If you spend money during the year on work-related education, you may be able to deduct these costs from your taxes if you itemize your return.
Things like tuition for classes, books and supplies for your courses, fees for labs and equipment, transportation and travel costs, and the cost of research can be deducted if they are eligible fees.
These expenses have to be directly correlated with maintaining or improving your job skills or are required by law or your company to keep your job position, your yearly salary or your entire job.
If you have to spend money on your job each year to help maintain your upgrade your position or skills, then you’re likely eligible to file these deductions with your tax return.
State and Local Income, Sales and Property Taxes
If you paid state and local taxes, sales taxes, or property taxes, you can deduct these in an itemized return filing.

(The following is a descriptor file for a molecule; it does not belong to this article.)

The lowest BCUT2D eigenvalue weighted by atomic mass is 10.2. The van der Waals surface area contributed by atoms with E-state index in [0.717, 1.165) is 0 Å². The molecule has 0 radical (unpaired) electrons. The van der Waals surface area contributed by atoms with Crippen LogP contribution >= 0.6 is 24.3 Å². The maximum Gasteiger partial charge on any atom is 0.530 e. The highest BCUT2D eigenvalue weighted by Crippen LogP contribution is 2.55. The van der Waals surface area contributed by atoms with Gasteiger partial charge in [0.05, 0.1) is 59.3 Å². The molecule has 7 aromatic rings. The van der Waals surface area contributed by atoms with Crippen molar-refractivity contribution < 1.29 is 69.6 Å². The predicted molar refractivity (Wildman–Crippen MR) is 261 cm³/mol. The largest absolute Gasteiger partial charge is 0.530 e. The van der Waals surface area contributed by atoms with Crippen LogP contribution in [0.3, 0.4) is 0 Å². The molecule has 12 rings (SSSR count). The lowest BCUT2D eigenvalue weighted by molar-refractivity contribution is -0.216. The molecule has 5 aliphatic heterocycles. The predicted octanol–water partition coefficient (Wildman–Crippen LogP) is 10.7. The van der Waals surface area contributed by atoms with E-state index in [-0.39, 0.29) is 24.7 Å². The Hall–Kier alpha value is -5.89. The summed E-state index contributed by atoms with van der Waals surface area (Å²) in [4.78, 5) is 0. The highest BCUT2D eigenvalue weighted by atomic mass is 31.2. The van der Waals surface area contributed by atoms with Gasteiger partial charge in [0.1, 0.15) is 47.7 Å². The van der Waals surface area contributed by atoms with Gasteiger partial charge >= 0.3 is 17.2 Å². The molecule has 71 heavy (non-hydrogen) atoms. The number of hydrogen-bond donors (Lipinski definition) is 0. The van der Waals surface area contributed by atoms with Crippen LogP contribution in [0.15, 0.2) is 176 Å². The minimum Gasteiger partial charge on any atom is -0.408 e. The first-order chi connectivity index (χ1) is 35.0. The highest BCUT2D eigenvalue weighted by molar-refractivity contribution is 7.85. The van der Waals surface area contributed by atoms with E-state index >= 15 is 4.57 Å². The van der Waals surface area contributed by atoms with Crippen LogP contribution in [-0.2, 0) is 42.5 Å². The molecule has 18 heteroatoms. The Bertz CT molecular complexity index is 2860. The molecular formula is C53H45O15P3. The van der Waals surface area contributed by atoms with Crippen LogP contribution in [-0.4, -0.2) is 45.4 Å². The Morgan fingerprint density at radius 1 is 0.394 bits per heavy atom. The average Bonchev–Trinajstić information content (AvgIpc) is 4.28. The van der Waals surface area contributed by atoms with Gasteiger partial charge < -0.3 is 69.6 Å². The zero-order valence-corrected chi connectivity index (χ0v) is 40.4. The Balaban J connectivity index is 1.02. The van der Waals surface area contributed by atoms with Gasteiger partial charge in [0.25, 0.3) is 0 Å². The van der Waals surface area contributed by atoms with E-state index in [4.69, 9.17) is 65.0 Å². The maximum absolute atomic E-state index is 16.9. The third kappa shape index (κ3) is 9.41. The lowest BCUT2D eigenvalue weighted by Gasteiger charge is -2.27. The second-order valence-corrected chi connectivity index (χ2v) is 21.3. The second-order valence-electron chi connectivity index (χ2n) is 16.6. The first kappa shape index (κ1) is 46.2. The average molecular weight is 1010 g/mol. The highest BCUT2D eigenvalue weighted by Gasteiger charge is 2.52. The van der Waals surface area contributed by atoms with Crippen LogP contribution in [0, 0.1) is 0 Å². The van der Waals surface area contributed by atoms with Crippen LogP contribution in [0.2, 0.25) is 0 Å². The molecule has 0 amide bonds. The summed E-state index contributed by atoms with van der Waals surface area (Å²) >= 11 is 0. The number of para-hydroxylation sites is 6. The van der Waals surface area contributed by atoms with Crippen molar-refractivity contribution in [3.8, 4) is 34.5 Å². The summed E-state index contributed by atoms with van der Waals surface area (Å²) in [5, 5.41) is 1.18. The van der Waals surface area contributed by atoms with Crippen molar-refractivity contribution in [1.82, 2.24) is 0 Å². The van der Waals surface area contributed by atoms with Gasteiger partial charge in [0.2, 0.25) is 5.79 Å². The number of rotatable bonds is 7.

Personal Casualty Loses
If you were the victim of a natural disaster declared by the president to be of that stature, then you might be eligible for a casualty loss deduction.
This deduction can include the loss of your home, household items of value, and your vehicle if your insurance has not been able to cover these loses.
Home Office Expenses
If you’re an independent contractor or freelancer, there’s a good chance that you work from home.
There are several restrictions for this particular deduction, and you should be careful if you plan to use this on your itemized tax return.
This particular deduction covers the cost of things related to your home office.
2. Rethink Your Filing Status to Give Your Refund a Boost